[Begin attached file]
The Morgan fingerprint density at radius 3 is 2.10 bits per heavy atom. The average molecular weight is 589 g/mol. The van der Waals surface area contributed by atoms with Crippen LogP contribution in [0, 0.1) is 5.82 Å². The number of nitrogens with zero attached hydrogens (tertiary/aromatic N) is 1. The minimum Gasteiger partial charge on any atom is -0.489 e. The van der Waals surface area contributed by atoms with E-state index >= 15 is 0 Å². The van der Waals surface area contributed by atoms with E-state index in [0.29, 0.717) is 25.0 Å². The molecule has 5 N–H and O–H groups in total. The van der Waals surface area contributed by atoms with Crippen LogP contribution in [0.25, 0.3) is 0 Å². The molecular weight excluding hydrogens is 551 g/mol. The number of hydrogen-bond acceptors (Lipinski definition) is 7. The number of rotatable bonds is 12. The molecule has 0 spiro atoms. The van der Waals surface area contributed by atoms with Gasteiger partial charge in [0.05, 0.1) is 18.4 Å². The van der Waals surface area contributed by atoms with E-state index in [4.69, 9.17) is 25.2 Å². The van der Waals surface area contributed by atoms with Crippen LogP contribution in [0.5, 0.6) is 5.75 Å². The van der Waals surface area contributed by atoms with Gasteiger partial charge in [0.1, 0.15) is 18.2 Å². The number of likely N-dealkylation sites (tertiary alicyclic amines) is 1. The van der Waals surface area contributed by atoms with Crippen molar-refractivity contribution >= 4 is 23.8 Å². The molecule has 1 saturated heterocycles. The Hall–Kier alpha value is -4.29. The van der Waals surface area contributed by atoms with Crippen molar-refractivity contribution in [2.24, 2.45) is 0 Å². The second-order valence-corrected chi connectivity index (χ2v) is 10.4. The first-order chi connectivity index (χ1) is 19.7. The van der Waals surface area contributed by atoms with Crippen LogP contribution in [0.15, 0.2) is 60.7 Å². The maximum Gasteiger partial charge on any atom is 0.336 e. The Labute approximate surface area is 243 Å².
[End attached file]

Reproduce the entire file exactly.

The Morgan fingerprint density at radius 3 is 2.10 bits per heavy atom. The average molecular weight is 589 g/mol. The van der Waals surface area contributed by atoms with Crippen LogP contribution in [0, 0.1) is 5.82 Å². The number of nitrogens with zero attached hydrogens (tertiary/aromatic N) is 1. The minimum Gasteiger partial charge on any atom is -0.489 e. The van der Waals surface area contributed by atoms with E-state index >= 15 is 0 Å². The van der Waals surface area contributed by atoms with E-state index in [0.29, 0.717) is 25.0 Å². The molecule has 5 N–H and O–H groups in total. The van der Waals surface area contributed by atoms with Crippen LogP contribution in [0.25, 0.3) is 0 Å². The molecular weight excluding hydrogens is 551 g/mol. The number of hydrogen-bond acceptors (Lipinski definition) is 7. The number of rotatable bonds is 12. The molecule has 0 spiro atoms. The van der Waals surface area contributed by atoms with Gasteiger partial charge in [0.05, 0.1) is 18.4 Å². The van der Waals surface area contributed by atoms with E-state index in [4.69, 9.17) is 25.2 Å². The van der Waals surface area contributed by atoms with Crippen LogP contribution in [0.5, 0.6) is 5.75 Å². The van der Waals surface area contributed by atoms with Gasteiger partial charge in [0.1, 0.15) is 18.2 Å². The number of likely N-dealkylation sites (tertiary alicyclic amines) is 1. The van der Waals surface area contributed by atoms with Crippen molar-refractivity contribution >= 4 is 23.8 Å². The molecule has 1 saturated heterocycles. The Hall–Kier alpha value is -4.29. The van der Waals surface area contributed by atoms with Crippen molar-refractivity contribution in [2.24, 2.45) is 0 Å². The second-order valence-corrected chi connectivity index (χ2v) is 10.4. The first-order chi connectivity index (χ1) is 19.7. The van der Waals surface area contributed by atoms with Crippen LogP contribution in [0.15, 0.2) is 60.7 Å². The maximum Gasteiger partial charge on any atom is 0.336 e. The Labute approximate surface area is 243 Å².